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Resurrecting the Beveridge Race Track

By Ross Irving (FCT Curator) and Otto Neckel (visitor and guest blog writer)

It is always nice to hear that someone is inspired by what they find in a museum or art gallery, whether they took up painting again, went into the attic to retrieve the family photographs or started some research on their local area. It sounds cliché, but it really is the reason we spend all of that time and effort putting these displays together, in the hope that someone leaves with an inspired thought or feeling.

For the museum staff we don’t often get to hear about these inspirational visits, so you can imagine how delighted I was when someone took the time to contact me. I recently heard from a young visitor, Otto Neckel, who was inspired by a display on Beveridge Park racing track in Kirkcaldy. The Park hosted an annual event for the Scottish Road Races (organised by Kirkcaldy & District Motor Club) from 1948 until 1988. Cars and carts were raced here in the 1950s along with motorbikes until new regulations restricted the event to bikes and sidecars. A few weeks after his visit, Otto had created a fully working simulation of the track, with classic cars, realistic scenery and most importantly accurate layout and elevation. It really is fantastic, you can now get an idea of what it must have been like to race round the park (which was still a park!) with trees on both sides and some truly hair-raising bends. Click below to view the simulation on YouTube.


From our conversation and a new map we found of the track, Otto has made other changes to make it more historically accurate.

I wanted to know what had inspired Otto to create this simulation and how he went about it. So I asked him:

My family and I were going for a visit to the museum to see some tapestry and after we had a look, I decided to have a look round the rest of what the museum had to offer. While I was looking around, I found out that they used to race here at Beveridge Park. I've always had a passion for cars. Just loved everything about them, the noise, the looks, the feel of driving them, everything really. Has always been a dream of mine to race GT cars professionally, but since that's still a fair reach away, I've resorted to simulation racing. A few months after the museum visit, I started to really get into making tracks for games and as I was just messing around with the software (Bobs TrackBuilder) I remembered that time I read about the track in Kirkcaldy. Then I decided to make a project out of it, it would be my first track I spent proper time making, and letting the gaming community download and use themselves.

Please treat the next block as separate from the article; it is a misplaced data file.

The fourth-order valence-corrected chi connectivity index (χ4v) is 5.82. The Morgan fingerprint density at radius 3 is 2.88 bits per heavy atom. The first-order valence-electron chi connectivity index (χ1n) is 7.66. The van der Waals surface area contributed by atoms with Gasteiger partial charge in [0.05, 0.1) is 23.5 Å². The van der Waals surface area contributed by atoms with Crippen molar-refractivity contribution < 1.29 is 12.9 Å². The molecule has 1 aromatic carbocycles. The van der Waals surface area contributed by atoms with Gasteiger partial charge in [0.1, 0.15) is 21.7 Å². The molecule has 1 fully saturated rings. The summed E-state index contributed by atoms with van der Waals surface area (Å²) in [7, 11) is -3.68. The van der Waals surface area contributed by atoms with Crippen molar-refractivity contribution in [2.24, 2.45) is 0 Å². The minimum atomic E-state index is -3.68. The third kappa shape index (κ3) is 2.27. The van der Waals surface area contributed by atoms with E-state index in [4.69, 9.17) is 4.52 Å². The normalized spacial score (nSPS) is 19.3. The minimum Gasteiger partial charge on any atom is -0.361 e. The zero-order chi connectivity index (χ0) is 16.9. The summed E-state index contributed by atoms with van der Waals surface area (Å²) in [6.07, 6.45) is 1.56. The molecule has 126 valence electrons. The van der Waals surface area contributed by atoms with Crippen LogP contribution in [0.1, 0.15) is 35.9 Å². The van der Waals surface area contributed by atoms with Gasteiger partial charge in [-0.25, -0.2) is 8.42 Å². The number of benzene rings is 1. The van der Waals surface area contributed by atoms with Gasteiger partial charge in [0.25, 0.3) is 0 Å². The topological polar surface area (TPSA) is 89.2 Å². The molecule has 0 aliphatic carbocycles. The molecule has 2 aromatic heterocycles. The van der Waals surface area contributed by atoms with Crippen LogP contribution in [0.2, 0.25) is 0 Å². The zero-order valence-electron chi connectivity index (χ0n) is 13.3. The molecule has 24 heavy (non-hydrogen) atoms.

Apart from the displays in the museum, where did you find information on the park and the track?

It was definitely a struggle to make, as there was very few pictures of it in it's heyday, but I managed to find some detailed pictures from 2003, that someone took walking around the track, and so that was what I used as my template to create the scenery. As for the track itself, I used Google Earth to map and draw around the track and paste it into the software, and while doing that, also making sure the height and elevation changes were as true to real life as I could make them

Otto then told me all about the race simulation mod community and his first track going live:

With the amount of variety of games available today, and the sheer amount of community made mods, you can drive and race on, whatever you can imagine. So I've made my own computers to use these games on, to become a part of that huge community, and I love it! It took around 2 months to fully refine and optimize to run well on computers. When I first put it onto a modding website, everyone seemed to think it was fantastic for my first track. But they pointed out a few issues that could be fixed, so I went and tried what they suggested, and after a couple weeks, updated the track. And as of now, it has 417 downloads and everyone seems to be loving it!

Otto’s project has taken the video footage and information from the museum display and combined it with his own research and his passion for racing simulation. The result brings the Beveridge Park racetrack back to life for a whole new audience to appreciate. Good job!

Find out more about the project at &

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